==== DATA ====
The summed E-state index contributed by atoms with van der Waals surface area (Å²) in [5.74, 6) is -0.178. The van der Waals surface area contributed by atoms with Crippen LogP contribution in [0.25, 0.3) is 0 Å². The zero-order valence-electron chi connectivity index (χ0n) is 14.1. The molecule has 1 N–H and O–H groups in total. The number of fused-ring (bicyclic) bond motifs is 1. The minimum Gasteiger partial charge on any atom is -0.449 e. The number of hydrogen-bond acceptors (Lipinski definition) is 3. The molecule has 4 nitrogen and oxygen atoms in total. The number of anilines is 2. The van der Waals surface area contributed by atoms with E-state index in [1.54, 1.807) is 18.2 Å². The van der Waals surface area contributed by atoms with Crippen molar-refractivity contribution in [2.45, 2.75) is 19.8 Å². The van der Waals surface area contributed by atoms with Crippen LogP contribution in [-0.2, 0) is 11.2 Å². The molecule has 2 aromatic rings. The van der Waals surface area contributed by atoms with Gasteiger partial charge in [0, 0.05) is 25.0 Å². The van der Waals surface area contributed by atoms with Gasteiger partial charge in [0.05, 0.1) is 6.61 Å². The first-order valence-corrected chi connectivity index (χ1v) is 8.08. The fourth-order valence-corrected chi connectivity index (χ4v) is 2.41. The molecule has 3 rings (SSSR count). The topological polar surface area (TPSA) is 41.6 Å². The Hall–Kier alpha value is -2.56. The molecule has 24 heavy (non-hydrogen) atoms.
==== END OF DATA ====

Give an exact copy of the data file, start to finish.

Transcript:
The summed E-state index contributed by atoms with van der Waals surface area (Å²) in [5.74, 6) is -0.178. The van der Waals surface area contributed by atoms with Crippen LogP contribution in [0.25, 0.3) is 0 Å². The zero-order valence-electron chi connectivity index (χ0n) is 14.1. The molecule has 1 N–H and O–H groups in total. The number of fused-ring (bicyclic) bond motifs is 1. The minimum Gasteiger partial charge on any atom is -0.449 e. The number of hydrogen-bond acceptors (Lipinski definition) is 3. The molecule has 4 nitrogen and oxygen atoms in total. The number of anilines is 2. The van der Waals surface area contributed by atoms with E-state index in [1.54, 1.807) is 18.2 Å². The van der Waals surface area contributed by atoms with Crippen molar-refractivity contribution in [2.45, 2.75) is 19.8 Å². The van der Waals surface area contributed by atoms with Crippen LogP contribution in [-0.2, 0) is 11.2 Å². The molecule has 2 aromatic rings. The van der Waals surface area contributed by atoms with Gasteiger partial charge in [0, 0.05) is 25.0 Å². The van der Waals surface area contributed by atoms with Gasteiger partial charge in [0.05, 0.1) is 6.61 Å². The first-order valence-corrected chi connectivity index (χ1v) is 8.08. The fourth-order valence-corrected chi connectivity index (χ4v) is 2.41. The molecule has 3 rings (SSSR count). The topological polar surface area (TPSA) is 41.6 Å². The Hall–Kier alpha value is -2.56. The molecule has 24 heavy (non-hydrogen) atoms.